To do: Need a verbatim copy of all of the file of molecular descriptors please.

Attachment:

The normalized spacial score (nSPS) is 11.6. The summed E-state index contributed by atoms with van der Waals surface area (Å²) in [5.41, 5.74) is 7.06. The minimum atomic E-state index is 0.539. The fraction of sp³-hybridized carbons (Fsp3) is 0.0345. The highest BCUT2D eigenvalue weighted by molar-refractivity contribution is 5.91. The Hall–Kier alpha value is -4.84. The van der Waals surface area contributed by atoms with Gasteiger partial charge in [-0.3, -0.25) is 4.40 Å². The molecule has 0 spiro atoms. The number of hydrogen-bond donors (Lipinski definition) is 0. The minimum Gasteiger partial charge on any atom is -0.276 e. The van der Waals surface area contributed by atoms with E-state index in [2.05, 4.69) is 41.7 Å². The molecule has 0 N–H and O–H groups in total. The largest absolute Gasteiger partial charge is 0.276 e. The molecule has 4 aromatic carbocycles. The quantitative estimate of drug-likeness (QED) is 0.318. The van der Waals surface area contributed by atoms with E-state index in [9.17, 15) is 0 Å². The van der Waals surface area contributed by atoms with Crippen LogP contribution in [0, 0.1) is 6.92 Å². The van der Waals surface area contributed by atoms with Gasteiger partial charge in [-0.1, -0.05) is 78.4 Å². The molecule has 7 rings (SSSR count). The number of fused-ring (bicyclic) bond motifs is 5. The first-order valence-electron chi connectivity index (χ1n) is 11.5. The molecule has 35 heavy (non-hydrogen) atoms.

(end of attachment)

The normalized spacial score (nSPS) is 11.6. The summed E-state index contributed by atoms with van der Waals surface area (Å²) in [5.41, 5.74) is 7.06. The minimum atomic E-state index is 0.539. The fraction of sp³-hybridized carbons (Fsp3) is 0.0345. The highest BCUT2D eigenvalue weighted by molar-refractivity contribution is 5.91. The Hall–Kier alpha value is -4.84. The van der Waals surface area contributed by atoms with Gasteiger partial charge in [-0.3, -0.25) is 4.40 Å². The molecule has 0 spiro atoms. The number of hydrogen-bond donors (Lipinski definition) is 0. The minimum Gasteiger partial charge on any atom is -0.276 e. The van der Waals surface area contributed by atoms with E-state index in [2.05, 4.69) is 41.7 Å². The molecule has 0 N–H and O–H groups in total. The largest absolute Gasteiger partial charge is 0.276 e. The molecule has 4 aromatic carbocycles. The quantitative estimate of drug-likeness (QED) is 0.318. The van der Waals surface area contributed by atoms with E-state index in [9.17, 15) is 0 Å². The van der Waals surface area contributed by atoms with Crippen LogP contribution in [0, 0.1) is 6.92 Å². The van der Waals surface area contributed by atoms with Gasteiger partial charge in [-0.1, -0.05) is 78.4 Å². The molecule has 7 rings (SSSR count). The number of fused-ring (bicyclic) bond motifs is 5. The first-order valence-electron chi connectivity index (χ1n) is 11.5. The molecule has 35 heavy (non-hydrogen) atoms.